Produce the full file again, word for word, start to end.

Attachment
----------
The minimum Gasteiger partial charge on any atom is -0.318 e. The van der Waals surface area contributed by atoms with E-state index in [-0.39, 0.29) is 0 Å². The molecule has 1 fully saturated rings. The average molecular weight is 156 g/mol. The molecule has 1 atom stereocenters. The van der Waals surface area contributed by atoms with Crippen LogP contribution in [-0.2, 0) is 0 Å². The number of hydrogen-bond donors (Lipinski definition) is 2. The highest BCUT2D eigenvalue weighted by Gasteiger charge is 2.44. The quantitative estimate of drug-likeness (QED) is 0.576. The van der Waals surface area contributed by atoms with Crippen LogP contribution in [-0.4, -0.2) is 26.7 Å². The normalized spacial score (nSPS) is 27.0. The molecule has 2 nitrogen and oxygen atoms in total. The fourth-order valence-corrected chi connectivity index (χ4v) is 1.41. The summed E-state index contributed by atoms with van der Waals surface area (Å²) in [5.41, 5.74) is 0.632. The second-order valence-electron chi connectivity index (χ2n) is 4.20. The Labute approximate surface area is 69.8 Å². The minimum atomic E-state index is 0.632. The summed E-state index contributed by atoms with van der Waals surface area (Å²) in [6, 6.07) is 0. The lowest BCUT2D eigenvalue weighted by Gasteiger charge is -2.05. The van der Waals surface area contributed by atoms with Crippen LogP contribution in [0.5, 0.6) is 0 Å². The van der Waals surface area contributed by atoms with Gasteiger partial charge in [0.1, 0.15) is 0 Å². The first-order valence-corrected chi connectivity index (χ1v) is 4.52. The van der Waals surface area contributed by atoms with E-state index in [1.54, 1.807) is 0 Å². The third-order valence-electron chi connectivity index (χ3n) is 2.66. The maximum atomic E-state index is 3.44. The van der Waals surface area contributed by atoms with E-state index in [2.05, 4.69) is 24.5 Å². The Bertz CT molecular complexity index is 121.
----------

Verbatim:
The minimum Gasteiger partial charge on any atom is -0.318 e. The van der Waals surface area contributed by atoms with E-state index in [-0.39, 0.29) is 0 Å². The molecule has 1 fully saturated rings. The average molecular weight is 156 g/mol. The molecule has 1 atom stereocenters. The van der Waals surface area contributed by atoms with Crippen LogP contribution in [-0.2, 0) is 0 Å². The number of hydrogen-bond donors (Lipinski definition) is 2. The highest BCUT2D eigenvalue weighted by Gasteiger charge is 2.44. The quantitative estimate of drug-likeness (QED) is 0.576. The van der Waals surface area contributed by atoms with Crippen LogP contribution in [-0.4, -0.2) is 26.7 Å². The normalized spacial score (nSPS) is 27.0. The molecule has 2 nitrogen and oxygen atoms in total. The fourth-order valence-corrected chi connectivity index (χ4v) is 1.41. The summed E-state index contributed by atoms with van der Waals surface area (Å²) in [5.41, 5.74) is 0.632. The second-order valence-electron chi connectivity index (χ2n) is 4.20. The Labute approximate surface area is 69.8 Å². The minimum atomic E-state index is 0.632. The summed E-state index contributed by atoms with van der Waals surface area (Å²) in [6, 6.07) is 0. The lowest BCUT2D eigenvalue weighted by Gasteiger charge is -2.05. The van der Waals surface area contributed by atoms with Crippen LogP contribution in [0.5, 0.6) is 0 Å². The van der Waals surface area contributed by atoms with Gasteiger partial charge in [0.1, 0.15) is 0 Å². The first-order valence-corrected chi connectivity index (χ1v) is 4.52. The van der Waals surface area contributed by atoms with E-state index in [1.54, 1.807) is 0 Å². The third-order valence-electron chi connectivity index (χ3n) is 2.66. The maximum atomic E-state index is 3.44. The van der Waals surface area contributed by atoms with E-state index in [2.05, 4.69) is 24.5 Å². The Bertz CT molecular complexity index is 121.